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Antineutrophil cytoplasm antibodies (ANCA)-associated vasculitides (AAV) are characterised by a heterogeneous clinical phenotype.1 We report a cluster of 15 patients diagnosed with AAV either de novo (n=11) or with relapsing disease (n=4) during COVID-19 pandemic between February and August 2020. During this period, we observed two major phenomena: (1) an incidence-shift with a ‘COVID-gap’ of no diagnosed AAV cases during the lockdown period (March and April), followed by a ‘postlockdown cluster’ of 14 active patients (8 myeloperoxidase-ANCA, 6 proteinase 3-ANCA vasculitis) in the subsequent 4 months and (2) an increased incidence rate (figure 1 and online supplemental figure S3). Mean creatinine at baseline was 3.66 mg/dL. Inflammatory markers were significantly elevated in most patients, with a mean C reactive protein value of 9.93 mg/dL and an erythrocyte sedimentation rate of 83 mm per first hour. Despite detrimental effects on humoral immunity,2 most patients received two doses of rituximab and methylprednisolone. No severe treatment complications occurred. SARS-CoV-2 PCR and serology were negative in tested patients. Further clinical and radiological characteristics are provided in online supplemental tables S1 and S2).
Comparable observations were recently reported from Italy, where a cluster of nine patients with AAV was detected in the second trimester of 2020. Kidney replacement therapy was necessary in seven of nine patients and one patient died.3 In contrast to these findings, disease courses in our cohort were comparably mild with a mean creatinine of 2.48 mg/dL at last follow-up and only one patient requiring intermittent kidney replacement therapy after spontaneous kidney bleeding from disseminated pseudoaneurysms.
The clustering of AAV in our centre may be attributable to a delayed presentation to our clinic. Containment measures may cause deferral of initial presentation after onset of symptoms by several means: (1) patients may be frightened of demanding healthcare services and (2) infrastructural cutbacks, such as restricted availability of public transports and an overall reduced access to healthcare institutions, further exacerbate this situation. Such delayed diagnoses may have significant impacts. For example, fast-track services facilitating immediate treatment have been established for patients with giant cell arteritis who are at risk of blindness. A reduction of 75% in the request for such fast-track assessment, compared with the same time frame in 2019, was recently reported from a centre in Italy. Two cases of irreversible bilateral visual loss were attributed to a delayed diagnosis and deemed preventable.4
Our findings underline previous observations that the COVID-19 pandemic has significant impact on patients with diseases other than COVID-19.5 Although definite conclusions on clinical outcomes cannot be yet drawn, our observations indicate no detrimental effects of COVID-19 on clinical outcomes of non-infected patients with AAV. Nonetheless, prompt diagnoses and referrals currently affected by the ongoing global pandemic are crucial in the disease management. Compared with the previous years, we observed an over twofold increased incidence rate of AAV diagnoses (1.9 cases per month in 2020 vs 0.8 cases from 2015 to 2019) and almost threefold increased incidence rate of de novo AAV manifestations (1.2 de novo cases per month in 2020 vs 0.4 de novo cases from 2015 to 2019). This may not only be attributed to deferral of symptoms and delayed diagnoses, as patients showed significant overall improvement following initiation of immunosuppression. Though geographical clustering of AAV may be attributed to certain environmental factors,6 the impact of such factors on disease incidence remains elusive thus far. Finally, whether COVID-19 could be a trigger of regional clustering either directly (infection) or indirectly (effects of containment measures, eg, decreases in carbon dioxide emissions due to reduced air/ground travel or psychosocial consequences of a lockdown) is speculative and should be subjected to further investigation.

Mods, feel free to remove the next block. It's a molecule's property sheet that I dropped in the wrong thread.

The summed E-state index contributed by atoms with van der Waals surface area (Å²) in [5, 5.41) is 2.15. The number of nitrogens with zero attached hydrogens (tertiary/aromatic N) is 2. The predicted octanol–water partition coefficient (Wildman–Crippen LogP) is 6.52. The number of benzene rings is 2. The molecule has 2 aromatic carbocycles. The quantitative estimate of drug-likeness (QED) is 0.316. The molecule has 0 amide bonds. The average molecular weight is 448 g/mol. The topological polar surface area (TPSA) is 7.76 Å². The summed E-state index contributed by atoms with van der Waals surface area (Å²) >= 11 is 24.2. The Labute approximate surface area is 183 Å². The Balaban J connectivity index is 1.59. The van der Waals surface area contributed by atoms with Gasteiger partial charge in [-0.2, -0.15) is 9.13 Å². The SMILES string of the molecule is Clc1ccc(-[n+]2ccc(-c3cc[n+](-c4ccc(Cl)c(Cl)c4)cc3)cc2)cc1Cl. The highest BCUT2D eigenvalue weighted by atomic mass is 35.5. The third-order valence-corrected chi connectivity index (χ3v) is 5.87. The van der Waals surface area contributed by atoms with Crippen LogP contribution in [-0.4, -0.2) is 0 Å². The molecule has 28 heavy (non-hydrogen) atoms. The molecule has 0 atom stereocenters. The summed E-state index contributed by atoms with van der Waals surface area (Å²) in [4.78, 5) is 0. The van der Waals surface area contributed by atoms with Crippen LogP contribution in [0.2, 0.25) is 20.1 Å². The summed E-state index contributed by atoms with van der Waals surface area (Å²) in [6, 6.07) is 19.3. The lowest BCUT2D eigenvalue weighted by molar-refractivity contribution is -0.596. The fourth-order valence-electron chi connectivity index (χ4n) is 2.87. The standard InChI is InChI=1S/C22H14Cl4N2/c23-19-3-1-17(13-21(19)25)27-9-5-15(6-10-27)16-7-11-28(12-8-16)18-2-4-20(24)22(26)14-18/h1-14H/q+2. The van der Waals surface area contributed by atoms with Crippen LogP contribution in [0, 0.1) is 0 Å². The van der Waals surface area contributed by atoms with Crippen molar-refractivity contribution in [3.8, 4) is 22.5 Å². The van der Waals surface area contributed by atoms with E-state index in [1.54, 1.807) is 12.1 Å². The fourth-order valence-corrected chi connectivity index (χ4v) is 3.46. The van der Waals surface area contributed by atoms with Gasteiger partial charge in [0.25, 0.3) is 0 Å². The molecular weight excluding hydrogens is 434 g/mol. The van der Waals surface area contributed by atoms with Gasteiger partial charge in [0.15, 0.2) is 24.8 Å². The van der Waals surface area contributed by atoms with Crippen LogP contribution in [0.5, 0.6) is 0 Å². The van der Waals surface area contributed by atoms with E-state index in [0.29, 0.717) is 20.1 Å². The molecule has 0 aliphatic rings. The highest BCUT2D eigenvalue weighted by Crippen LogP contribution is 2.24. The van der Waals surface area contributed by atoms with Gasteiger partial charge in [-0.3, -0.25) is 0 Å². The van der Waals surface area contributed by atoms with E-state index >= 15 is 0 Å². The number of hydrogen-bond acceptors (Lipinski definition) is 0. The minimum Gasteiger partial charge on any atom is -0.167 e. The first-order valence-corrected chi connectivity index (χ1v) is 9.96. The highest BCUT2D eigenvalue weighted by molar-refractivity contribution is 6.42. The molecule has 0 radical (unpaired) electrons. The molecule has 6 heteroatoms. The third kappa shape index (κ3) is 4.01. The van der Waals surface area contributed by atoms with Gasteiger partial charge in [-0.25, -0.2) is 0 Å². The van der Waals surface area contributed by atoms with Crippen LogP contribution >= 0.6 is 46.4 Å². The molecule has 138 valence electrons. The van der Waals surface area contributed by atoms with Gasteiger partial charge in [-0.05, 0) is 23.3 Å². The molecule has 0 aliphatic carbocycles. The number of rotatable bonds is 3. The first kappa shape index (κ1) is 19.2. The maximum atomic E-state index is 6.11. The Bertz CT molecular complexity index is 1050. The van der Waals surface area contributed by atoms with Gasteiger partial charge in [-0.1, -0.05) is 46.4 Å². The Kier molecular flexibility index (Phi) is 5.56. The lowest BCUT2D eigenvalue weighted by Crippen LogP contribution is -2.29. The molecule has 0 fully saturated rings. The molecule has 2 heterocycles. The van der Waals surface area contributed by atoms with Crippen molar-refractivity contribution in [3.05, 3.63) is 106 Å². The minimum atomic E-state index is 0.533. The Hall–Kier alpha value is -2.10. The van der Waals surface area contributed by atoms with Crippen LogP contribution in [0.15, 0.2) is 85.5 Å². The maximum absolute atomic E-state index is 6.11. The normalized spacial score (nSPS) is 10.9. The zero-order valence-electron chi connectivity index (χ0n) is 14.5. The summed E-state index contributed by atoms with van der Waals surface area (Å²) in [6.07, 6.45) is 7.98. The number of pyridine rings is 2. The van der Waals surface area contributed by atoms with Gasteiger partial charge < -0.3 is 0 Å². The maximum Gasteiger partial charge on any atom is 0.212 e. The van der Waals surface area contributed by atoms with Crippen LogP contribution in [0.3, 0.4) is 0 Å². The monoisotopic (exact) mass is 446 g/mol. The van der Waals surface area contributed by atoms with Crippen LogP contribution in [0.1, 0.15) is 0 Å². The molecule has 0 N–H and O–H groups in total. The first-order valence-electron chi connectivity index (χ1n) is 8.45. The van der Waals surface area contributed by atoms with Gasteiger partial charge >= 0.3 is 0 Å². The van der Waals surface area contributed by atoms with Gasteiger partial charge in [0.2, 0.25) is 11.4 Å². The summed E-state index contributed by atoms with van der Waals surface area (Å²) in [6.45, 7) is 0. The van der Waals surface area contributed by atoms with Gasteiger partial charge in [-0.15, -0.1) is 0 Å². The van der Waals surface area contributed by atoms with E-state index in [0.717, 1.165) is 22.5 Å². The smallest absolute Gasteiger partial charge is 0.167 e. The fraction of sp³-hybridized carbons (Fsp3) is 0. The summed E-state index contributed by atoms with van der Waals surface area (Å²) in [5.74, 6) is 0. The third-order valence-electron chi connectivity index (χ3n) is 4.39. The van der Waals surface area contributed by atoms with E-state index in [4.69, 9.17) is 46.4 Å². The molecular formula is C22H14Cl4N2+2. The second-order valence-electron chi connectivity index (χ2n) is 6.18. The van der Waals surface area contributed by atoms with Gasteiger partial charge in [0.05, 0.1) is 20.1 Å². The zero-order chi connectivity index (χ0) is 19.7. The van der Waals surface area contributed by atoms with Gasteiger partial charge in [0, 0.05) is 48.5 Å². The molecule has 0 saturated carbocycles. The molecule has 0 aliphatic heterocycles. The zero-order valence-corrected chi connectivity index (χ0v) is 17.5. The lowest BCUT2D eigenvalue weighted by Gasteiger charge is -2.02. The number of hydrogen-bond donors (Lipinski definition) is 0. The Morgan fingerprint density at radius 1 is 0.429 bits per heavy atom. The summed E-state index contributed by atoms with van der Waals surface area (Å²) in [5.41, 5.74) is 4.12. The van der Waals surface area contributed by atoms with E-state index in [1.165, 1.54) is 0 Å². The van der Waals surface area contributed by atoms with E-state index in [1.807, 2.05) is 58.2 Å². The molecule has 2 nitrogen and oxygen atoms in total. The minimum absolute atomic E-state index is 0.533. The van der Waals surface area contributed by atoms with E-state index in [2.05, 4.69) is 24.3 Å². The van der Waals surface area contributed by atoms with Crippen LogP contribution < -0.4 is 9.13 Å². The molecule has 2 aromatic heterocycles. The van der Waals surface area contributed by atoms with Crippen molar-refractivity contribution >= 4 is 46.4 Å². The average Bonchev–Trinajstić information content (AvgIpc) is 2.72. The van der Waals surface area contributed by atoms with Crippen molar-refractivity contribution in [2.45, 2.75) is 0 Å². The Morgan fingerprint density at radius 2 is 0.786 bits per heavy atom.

Handling editor Josef S Smolen
Contributors AK and PG conceived the letter. PG wrote the first draft of the manuscript and designed the figures. ELB did statistical analysis. All other coauthors critically revised the manuscript, carried out major modifications and approved the final version.
Funding The authors have not declared a specific grant for this research from any funding agency in the public, commercial or not-for-profit sectors.
Competing interests CD reports personal fees and non-financial support from Abbvie, personal fees from AOP Orphan, personal fees from Actelion, personal fees from AstroPharma, personal fees from Celgene, personal fees from Böhringer Ingelheim, personal fees and non-financial support from BMS, personal fees from Lilly, personal fees from MSD, personal fees from Novartis, personal fees and non-financial support from Pfizer, personal fees and non-financial support from Roche, personal fees from Sandoz, personal fees from UCB, outside the submitted work; BCB reports personal fees from Lilly, non-financial support from Lilly, non-financial support from Sanofi Aventis, personal fees from Sobi Austria, outside the submitted work.
Provenance and peer review Not commissioned; externally peer reviewed.
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